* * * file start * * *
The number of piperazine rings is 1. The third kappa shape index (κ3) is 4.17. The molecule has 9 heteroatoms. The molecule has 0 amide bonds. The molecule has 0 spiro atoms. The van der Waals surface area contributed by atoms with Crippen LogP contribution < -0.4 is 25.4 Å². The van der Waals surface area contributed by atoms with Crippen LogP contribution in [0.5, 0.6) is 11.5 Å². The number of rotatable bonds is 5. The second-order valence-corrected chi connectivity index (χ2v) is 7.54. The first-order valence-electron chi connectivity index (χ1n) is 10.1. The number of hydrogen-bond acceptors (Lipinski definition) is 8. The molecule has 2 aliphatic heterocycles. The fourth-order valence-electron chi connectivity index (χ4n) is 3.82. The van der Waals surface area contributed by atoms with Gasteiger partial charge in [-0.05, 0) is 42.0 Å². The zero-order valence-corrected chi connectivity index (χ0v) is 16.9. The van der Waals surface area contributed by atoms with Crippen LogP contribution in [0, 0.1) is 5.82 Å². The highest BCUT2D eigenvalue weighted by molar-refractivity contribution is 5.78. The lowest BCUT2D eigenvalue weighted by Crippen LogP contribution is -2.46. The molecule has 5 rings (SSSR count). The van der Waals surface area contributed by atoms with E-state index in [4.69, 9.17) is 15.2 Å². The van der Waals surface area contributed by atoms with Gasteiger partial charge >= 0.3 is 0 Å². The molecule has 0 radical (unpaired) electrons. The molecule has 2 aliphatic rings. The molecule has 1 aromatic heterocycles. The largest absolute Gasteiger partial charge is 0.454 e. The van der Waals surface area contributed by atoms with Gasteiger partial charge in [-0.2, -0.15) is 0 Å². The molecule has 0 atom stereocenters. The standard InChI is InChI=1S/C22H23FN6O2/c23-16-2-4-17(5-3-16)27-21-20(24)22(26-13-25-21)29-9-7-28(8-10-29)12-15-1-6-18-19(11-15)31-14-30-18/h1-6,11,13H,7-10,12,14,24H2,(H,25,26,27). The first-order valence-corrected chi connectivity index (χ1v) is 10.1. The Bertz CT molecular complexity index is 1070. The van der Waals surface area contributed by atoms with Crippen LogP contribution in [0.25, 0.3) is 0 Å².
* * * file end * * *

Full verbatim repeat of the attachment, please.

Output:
The number of piperazine rings is 1. The third kappa shape index (κ3) is 4.17. The molecule has 9 heteroatoms. The molecule has 0 amide bonds. The molecule has 0 spiro atoms. The van der Waals surface area contributed by atoms with Crippen LogP contribution < -0.4 is 25.4 Å². The van der Waals surface area contributed by atoms with Crippen LogP contribution in [0.5, 0.6) is 11.5 Å². The number of rotatable bonds is 5. The second-order valence-corrected chi connectivity index (χ2v) is 7.54. The first-order valence-electron chi connectivity index (χ1n) is 10.1. The number of hydrogen-bond acceptors (Lipinski definition) is 8. The molecule has 2 aliphatic heterocycles. The fourth-order valence-electron chi connectivity index (χ4n) is 3.82. The van der Waals surface area contributed by atoms with Gasteiger partial charge in [-0.05, 0) is 42.0 Å². The zero-order valence-corrected chi connectivity index (χ0v) is 16.9. The van der Waals surface area contributed by atoms with Crippen LogP contribution in [0, 0.1) is 5.82 Å². The highest BCUT2D eigenvalue weighted by molar-refractivity contribution is 5.78. The lowest BCUT2D eigenvalue weighted by Crippen LogP contribution is -2.46. The molecule has 5 rings (SSSR count). The van der Waals surface area contributed by atoms with E-state index in [4.69, 9.17) is 15.2 Å². The van der Waals surface area contributed by atoms with Gasteiger partial charge >= 0.3 is 0 Å². The molecule has 0 radical (unpaired) electrons. The molecule has 2 aliphatic rings. The molecule has 1 aromatic heterocycles. The largest absolute Gasteiger partial charge is 0.454 e. The van der Waals surface area contributed by atoms with Gasteiger partial charge in [-0.2, -0.15) is 0 Å². The molecule has 0 atom stereocenters. The standard InChI is InChI=1S/C22H23FN6O2/c23-16-2-4-17(5-3-16)27-21-20(24)22(26-13-25-21)29-9-7-28(8-10-29)12-15-1-6-18-19(11-15)31-14-30-18/h1-6,11,13H,7-10,12,14,24H2,(H,25,26,27). The first-order valence-corrected chi connectivity index (χ1v) is 10.1. The Bertz CT molecular complexity index is 1070. The van der Waals surface area contributed by atoms with Crippen LogP contribution in [0.25, 0.3) is 0 Å².